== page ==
What the New Anti-Trust Tech Bill Means For Amazon Sellers


Say you were invited to enter your famous homemade chili in a county fair. Winner receives $1,000. But there were a few caveats. First, you had to pay upfront to be in the competition. The people running the venue claimed they needed the initiation fee to help with advertising and setting up a booth and providing the equipment. Second, they wanted to know your recipe to make sure it could be served to the public, safely. 

You comply with all of the laws and spend hours and more money making a huge batch of your famous homemade chili. When you show up at the venue, there are 10 other competitors,  one of them being the person that runs the festival. Of course, you’re a little upset because you know they probably didn’t throw in their own money to invest in the advertising and booth and equipment, but you think “Whatever, he has as much right to be here as I do. It’s his booth.”

So everyone at the county fair tastes all the chilis and declares that the winner is the same guy that put on the chili cookoff. To add insult to injury, the guy pockets the $500 and is able to sell his chili at a lower cost because of the profits he made by winning.

You go home and stew about it (pun intended), only to realize later that this guy had access to all of the chili recipes that were entered into the contest. Who’s to say he didn’t steal someone else’s recipe or recipes and decide to benefit from the information, win the contest, then sell it at a lower cost than all the competitors. 

Now, take that feeling of frustration, defeat, and hurt and you may understand what many Amazon sellers go through when taking on the conglomerate to compete and make sales. With Amazon’s over-100 private brands (not including Amazon Basics), many feel duped by the very marketplace they rely so heavily on to sustain their dreams and business.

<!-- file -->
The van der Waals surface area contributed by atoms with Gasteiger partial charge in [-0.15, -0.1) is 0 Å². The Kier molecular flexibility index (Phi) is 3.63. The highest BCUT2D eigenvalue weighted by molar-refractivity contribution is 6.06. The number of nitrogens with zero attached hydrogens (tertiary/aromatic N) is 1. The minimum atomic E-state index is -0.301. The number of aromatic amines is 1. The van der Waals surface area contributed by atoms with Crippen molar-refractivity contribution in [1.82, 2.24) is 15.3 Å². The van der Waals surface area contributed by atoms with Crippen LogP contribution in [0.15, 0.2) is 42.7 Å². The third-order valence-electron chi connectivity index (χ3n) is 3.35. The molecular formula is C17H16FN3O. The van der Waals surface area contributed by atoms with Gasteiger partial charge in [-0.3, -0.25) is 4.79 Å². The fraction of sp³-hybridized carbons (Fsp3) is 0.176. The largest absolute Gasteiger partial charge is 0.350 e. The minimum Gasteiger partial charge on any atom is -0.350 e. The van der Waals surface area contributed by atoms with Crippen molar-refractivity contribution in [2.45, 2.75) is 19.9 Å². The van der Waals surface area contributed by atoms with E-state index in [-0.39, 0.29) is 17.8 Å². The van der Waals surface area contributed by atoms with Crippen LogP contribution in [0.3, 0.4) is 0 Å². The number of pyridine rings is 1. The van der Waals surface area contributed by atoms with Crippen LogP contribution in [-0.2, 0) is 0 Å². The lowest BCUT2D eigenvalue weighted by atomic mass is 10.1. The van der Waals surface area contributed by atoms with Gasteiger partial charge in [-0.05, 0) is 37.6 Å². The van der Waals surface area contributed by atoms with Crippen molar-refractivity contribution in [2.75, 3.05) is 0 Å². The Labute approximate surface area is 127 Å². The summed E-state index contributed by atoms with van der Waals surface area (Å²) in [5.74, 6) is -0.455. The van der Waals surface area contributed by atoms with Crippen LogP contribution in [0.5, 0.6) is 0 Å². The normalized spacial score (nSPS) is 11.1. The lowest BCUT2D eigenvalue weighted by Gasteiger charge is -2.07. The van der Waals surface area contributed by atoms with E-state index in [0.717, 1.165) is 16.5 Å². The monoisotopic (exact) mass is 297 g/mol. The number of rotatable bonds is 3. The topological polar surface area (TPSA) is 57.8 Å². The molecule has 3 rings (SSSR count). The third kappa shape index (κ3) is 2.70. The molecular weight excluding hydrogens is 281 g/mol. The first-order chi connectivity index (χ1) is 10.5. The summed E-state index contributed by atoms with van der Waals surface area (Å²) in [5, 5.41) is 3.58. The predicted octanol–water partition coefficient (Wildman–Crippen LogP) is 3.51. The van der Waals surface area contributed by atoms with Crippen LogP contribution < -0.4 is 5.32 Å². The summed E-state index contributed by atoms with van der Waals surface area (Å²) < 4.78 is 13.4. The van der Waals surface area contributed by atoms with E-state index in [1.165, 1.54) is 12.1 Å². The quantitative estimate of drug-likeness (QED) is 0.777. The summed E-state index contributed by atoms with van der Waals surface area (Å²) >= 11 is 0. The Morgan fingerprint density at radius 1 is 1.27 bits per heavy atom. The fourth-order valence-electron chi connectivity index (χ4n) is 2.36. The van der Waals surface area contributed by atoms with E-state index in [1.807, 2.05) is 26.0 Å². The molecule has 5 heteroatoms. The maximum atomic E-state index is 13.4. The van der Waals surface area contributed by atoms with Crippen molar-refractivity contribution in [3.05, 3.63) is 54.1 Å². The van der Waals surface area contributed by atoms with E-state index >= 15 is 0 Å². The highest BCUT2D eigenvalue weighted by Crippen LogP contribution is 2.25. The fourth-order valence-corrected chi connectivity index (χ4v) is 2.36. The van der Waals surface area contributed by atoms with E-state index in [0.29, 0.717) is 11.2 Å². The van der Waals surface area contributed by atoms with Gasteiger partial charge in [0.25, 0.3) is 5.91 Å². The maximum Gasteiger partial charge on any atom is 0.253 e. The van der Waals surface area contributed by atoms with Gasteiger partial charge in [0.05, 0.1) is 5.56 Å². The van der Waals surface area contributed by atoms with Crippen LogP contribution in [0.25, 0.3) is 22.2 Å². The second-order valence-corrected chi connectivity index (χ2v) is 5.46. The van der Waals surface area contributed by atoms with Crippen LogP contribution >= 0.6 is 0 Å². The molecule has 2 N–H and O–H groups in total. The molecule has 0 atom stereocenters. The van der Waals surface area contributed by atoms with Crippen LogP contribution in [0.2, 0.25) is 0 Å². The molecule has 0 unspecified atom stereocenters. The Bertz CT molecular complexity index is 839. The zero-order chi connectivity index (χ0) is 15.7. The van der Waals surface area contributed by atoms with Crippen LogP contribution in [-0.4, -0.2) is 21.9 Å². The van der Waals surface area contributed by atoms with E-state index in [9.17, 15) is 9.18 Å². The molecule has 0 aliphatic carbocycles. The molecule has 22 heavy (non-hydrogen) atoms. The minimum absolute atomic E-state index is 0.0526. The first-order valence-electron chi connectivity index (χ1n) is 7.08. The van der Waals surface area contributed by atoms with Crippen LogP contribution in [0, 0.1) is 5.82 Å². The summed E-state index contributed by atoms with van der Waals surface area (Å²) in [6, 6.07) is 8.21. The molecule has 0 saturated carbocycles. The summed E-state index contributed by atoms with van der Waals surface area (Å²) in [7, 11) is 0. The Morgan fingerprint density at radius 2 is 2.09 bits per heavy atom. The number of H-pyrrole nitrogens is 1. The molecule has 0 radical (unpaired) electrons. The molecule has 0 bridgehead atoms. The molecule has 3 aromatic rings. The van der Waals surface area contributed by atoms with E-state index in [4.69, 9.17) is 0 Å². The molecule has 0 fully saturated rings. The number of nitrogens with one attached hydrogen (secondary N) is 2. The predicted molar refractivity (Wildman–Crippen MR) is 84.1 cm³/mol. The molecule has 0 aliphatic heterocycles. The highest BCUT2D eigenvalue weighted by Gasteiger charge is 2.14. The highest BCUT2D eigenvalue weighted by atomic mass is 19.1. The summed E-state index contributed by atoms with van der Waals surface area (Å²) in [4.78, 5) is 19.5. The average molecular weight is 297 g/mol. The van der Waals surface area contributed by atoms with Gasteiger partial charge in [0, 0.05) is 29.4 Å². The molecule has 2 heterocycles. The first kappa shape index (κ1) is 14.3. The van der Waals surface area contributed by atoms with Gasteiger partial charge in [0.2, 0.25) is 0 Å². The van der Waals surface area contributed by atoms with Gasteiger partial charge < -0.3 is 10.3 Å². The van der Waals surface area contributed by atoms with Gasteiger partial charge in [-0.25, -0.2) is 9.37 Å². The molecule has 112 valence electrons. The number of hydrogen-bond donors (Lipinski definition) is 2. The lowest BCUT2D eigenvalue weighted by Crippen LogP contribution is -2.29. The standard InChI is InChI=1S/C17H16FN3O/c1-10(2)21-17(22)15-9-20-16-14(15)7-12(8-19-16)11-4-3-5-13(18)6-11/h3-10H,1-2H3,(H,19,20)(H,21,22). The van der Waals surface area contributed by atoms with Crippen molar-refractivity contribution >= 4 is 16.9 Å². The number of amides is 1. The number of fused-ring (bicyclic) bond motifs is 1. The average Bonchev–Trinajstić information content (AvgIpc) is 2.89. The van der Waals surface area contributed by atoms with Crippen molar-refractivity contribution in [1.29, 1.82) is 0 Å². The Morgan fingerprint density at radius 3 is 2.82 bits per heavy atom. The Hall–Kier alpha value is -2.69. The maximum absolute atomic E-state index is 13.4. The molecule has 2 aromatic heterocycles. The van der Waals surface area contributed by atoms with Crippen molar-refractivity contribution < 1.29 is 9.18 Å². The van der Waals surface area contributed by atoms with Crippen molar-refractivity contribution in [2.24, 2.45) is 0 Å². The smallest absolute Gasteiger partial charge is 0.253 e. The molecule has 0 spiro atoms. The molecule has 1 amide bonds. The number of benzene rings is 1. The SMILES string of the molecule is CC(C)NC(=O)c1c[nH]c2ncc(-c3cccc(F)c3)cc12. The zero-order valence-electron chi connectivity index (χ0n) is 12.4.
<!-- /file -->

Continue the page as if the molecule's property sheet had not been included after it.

An Email Seen World-Wide

In mid-August of 2021, many Amazon merchants and vendors received an ominous letter from a third-party site warning them of the following:

“We’re reaching out to a small group of our sellers to make them aware of a package of legislative proposals, currently in Congress, that is aimed at regulating Amazon and other large technology companies,” the email states. “It is early in the process and the bills are subject to change, but we are concerned that they could potentially have significant negative effects on small and medium-sized businesses like yours that sell in our store.”

Because this email didn’t come directly from Amazon, many speculated it was a scam.  But it wasn’t. In fact, on the heels of this email hatched a dedicated website solely purposed for vendors and sellers to stay informed on what implication these new policies might have on their future as third-party sellers.

 Here’s what you need to know about the 6 bills introduced in the Anti-Trust Tech bill and what it really means (if anything) for third-party sellers. 

What is the Anti-Trust Tech Bill?

In early June of 2021, House legislatures introduced sweeping antitrust legislation (a total of 6 bills) aimed to dismantle the power of companies like Amazon, Apples, Facebook, and Google to prevent them from advertising their own company on their own platform in ways that impede other sellers’ success in marketplaces that can be construed as a monopoly in many skeptics’ eyes. 

The bills that were passed by the House of Representatives would make it easier to break up businesses that used their dominance in one area to get a stronghold in another. This would potentially create obstacles for conglomerates trying to procure/monopolize rivaling companies. Conversely, it would also provide funding for regulators to police company protocol.